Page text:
Farewell to Christendom: The Future of Church and State in America

By Thomas J. Curry | Go to book overview

THREE
THE CONTINUING EMERGENCE
OF RELIGIOUS LIBERTY

The year 1789, in which Congress enacted the Bill of Rights, also 6Y3 marked the start of the French Revolution. Both events would entail momentous implications for Church and State in America and in France since both proclaimed the end of Christendom. This one common result, however, exhausted the similarities between the two countries in their approach to religion. Whereas Americans forbade their new government to exercise power in religious matters, the French endowed their new state with power over the Church. Revolutionary Americans believed that the free exercise of religion would nurture the virtue needed to maintain a republican form of government. For revolutionaries in France, religion came to be seen as the mortal enemy of the Republic. For Americans today, the contrast between those actions and attitudes of two centuries ago is particularly significant because both the imagery used and the justification for some Church-State decisions advanced in this country derive more from the French than from the American historical experience.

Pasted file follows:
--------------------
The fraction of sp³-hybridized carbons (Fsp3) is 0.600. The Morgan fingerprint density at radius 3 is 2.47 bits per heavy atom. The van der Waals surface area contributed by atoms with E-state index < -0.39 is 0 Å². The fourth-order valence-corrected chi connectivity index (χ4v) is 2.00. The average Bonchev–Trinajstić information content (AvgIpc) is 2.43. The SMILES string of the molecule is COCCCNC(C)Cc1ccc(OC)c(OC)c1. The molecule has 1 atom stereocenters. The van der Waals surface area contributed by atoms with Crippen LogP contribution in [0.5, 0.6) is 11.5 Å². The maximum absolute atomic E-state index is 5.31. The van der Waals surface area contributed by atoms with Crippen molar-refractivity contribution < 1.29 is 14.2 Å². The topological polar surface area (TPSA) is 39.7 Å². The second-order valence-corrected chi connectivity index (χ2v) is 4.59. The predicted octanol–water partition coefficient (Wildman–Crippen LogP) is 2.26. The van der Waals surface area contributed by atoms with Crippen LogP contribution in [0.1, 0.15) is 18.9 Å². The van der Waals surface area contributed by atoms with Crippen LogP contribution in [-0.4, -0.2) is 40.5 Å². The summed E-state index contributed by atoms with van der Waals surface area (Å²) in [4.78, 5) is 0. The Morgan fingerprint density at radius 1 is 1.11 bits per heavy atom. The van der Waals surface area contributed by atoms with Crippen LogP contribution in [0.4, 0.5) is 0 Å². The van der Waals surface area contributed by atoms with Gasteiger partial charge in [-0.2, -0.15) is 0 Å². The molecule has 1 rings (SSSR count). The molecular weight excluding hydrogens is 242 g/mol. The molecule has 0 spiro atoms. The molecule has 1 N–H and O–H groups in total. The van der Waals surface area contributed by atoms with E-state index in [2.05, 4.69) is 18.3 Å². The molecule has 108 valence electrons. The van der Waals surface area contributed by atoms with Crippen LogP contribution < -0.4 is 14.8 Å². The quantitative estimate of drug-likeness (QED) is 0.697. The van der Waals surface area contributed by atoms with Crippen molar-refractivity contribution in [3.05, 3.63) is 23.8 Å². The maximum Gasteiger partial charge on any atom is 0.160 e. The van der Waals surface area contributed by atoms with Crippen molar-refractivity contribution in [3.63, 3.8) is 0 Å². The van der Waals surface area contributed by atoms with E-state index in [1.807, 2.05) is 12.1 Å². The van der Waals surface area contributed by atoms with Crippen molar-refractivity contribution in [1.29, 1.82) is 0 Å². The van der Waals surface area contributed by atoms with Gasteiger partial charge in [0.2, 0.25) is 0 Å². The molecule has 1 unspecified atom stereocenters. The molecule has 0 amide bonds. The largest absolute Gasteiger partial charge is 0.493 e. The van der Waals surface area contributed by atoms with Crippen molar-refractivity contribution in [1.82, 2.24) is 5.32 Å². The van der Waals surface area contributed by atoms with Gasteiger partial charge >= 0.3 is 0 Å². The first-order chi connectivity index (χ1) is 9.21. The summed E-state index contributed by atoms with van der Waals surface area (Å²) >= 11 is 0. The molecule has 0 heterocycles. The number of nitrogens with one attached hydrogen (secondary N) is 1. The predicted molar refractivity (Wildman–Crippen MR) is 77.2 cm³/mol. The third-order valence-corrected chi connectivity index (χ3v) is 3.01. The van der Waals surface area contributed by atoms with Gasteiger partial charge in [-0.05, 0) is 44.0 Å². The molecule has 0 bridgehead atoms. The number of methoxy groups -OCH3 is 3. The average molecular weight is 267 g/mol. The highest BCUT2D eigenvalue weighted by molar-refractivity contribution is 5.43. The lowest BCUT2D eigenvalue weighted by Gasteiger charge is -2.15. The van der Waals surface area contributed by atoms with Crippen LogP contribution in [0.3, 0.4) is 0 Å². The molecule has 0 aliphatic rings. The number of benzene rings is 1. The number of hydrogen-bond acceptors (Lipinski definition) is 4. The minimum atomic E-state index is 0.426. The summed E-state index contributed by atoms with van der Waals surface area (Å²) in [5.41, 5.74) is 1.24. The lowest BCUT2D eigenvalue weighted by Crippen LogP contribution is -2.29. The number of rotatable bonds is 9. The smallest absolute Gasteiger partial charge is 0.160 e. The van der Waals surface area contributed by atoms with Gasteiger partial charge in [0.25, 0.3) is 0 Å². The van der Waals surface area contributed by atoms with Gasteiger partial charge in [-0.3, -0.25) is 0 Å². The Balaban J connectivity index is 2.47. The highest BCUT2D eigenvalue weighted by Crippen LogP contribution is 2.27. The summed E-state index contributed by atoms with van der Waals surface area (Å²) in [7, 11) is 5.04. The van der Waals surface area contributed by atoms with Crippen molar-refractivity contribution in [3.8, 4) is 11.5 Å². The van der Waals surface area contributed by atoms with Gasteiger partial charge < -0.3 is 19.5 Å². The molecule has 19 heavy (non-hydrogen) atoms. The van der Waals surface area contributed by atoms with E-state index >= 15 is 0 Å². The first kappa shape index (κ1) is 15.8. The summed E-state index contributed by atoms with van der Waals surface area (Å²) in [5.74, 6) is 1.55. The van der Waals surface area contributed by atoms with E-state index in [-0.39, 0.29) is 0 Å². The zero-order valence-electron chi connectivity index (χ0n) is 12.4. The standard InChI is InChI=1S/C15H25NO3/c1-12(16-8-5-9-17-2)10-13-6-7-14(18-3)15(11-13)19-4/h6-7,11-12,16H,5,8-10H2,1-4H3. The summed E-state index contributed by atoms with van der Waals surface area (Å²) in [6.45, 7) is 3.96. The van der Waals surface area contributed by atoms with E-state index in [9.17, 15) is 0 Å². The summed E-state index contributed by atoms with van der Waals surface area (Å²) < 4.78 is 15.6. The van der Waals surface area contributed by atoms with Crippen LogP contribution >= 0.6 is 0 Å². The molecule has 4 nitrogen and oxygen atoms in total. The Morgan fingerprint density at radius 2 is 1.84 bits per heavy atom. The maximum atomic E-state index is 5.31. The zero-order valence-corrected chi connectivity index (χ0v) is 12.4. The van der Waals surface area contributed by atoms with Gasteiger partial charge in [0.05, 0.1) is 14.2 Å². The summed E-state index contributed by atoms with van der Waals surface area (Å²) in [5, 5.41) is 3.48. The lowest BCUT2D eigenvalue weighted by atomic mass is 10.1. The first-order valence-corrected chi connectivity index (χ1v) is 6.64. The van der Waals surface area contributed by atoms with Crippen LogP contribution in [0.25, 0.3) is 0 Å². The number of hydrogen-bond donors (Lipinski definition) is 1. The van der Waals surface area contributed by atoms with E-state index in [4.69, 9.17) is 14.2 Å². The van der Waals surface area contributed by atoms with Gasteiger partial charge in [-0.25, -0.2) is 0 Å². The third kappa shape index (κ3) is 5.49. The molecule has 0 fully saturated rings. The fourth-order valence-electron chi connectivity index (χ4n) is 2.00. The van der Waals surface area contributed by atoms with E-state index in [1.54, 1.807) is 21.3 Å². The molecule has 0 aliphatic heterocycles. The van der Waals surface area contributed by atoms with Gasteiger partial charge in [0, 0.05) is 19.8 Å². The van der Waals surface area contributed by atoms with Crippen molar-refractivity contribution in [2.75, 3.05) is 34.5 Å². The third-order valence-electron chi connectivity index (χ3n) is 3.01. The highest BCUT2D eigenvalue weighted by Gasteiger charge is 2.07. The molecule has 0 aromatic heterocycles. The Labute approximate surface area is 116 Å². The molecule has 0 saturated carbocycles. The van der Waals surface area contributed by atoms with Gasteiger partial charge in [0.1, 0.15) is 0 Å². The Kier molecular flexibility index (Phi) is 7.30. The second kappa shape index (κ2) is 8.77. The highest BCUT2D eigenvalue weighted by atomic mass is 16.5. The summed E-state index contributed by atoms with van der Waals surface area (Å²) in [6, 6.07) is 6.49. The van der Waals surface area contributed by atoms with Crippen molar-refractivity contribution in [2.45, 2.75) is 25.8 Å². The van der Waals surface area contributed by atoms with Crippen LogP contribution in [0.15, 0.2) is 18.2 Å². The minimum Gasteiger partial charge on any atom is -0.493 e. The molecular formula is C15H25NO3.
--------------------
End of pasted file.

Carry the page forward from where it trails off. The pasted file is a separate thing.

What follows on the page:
The French Revolution and Religion

In its initial phase, the French Revolution attempted to make religion a department of the State. By depriving the Catholic Church of its property, the French National Assembly rendered it dependent upon govern

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Farewell to Christendom: The Future of Church and State in America
Table of contents

Table of contents

  • Title Page *
  • Preface *
  • Acknowledgments *
  • Contents *
  • Farewell to Christendom *
  • Introduction 3
  • One - Setting the Context 7
  • Two - The Formation of the First Amendment 23
  • Three - The Continuing Emergence of Religious Liberty 46
  • Four - The End of Christendom and the Role of the Courts 71
  • Conclusion 108
  • Notes 116
  • Index 139
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